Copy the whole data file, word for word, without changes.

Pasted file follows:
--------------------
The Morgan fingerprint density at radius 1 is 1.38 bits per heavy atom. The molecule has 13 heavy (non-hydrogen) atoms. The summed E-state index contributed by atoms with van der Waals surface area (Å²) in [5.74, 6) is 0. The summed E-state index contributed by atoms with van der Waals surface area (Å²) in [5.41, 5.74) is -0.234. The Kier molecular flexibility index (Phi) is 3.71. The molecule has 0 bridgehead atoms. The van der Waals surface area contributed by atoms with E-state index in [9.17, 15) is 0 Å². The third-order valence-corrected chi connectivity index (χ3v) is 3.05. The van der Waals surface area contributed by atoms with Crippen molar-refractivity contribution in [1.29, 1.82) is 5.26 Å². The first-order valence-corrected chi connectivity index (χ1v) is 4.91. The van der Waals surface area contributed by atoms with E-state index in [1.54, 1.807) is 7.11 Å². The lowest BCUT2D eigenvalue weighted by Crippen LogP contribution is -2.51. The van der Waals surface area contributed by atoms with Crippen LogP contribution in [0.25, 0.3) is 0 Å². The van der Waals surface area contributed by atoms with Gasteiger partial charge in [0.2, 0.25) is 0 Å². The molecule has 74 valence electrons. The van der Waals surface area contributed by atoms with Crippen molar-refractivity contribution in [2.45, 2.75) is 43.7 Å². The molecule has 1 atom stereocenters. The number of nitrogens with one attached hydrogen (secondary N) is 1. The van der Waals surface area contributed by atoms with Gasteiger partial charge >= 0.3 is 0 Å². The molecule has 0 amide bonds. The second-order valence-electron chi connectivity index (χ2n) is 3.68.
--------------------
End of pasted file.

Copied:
The Morgan fingerprint density at radius 1 is 1.38 bits per heavy atom. The molecule has 13 heavy (non-hydrogen) atoms. The summed E-state index contributed by atoms with van der Waals surface area (Å²) in [5.74, 6) is 0. The summed E-state index contributed by atoms with van der Waals surface area (Å²) in [5.41, 5.74) is -0.234. The Kier molecular flexibility index (Phi) is 3.71. The molecule has 0 bridgehead atoms. The van der Waals surface area contributed by atoms with E-state index in [9.17, 15) is 0 Å². The third-order valence-corrected chi connectivity index (χ3v) is 3.05. The van der Waals surface area contributed by atoms with Crippen molar-refractivity contribution in [1.29, 1.82) is 5.26 Å². The first-order valence-corrected chi connectivity index (χ1v) is 4.91. The van der Waals surface area contributed by atoms with E-state index in [1.54, 1.807) is 7.11 Å². The lowest BCUT2D eigenvalue weighted by Crippen LogP contribution is -2.51. The van der Waals surface area contributed by atoms with Crippen LogP contribution in [0.25, 0.3) is 0 Å². The van der Waals surface area contributed by atoms with Gasteiger partial charge in [0.2, 0.25) is 0 Å². The molecule has 74 valence electrons. The van der Waals surface area contributed by atoms with Crippen molar-refractivity contribution in [2.45, 2.75) is 43.7 Å². The molecule has 1 atom stereocenters. The number of nitrogens with one attached hydrogen (secondary N) is 1. The van der Waals surface area contributed by atoms with Gasteiger partial charge >= 0.3 is 0 Å². The molecule has 0 amide bonds. The second-order valence-electron chi connectivity index (χ2n) is 3.68.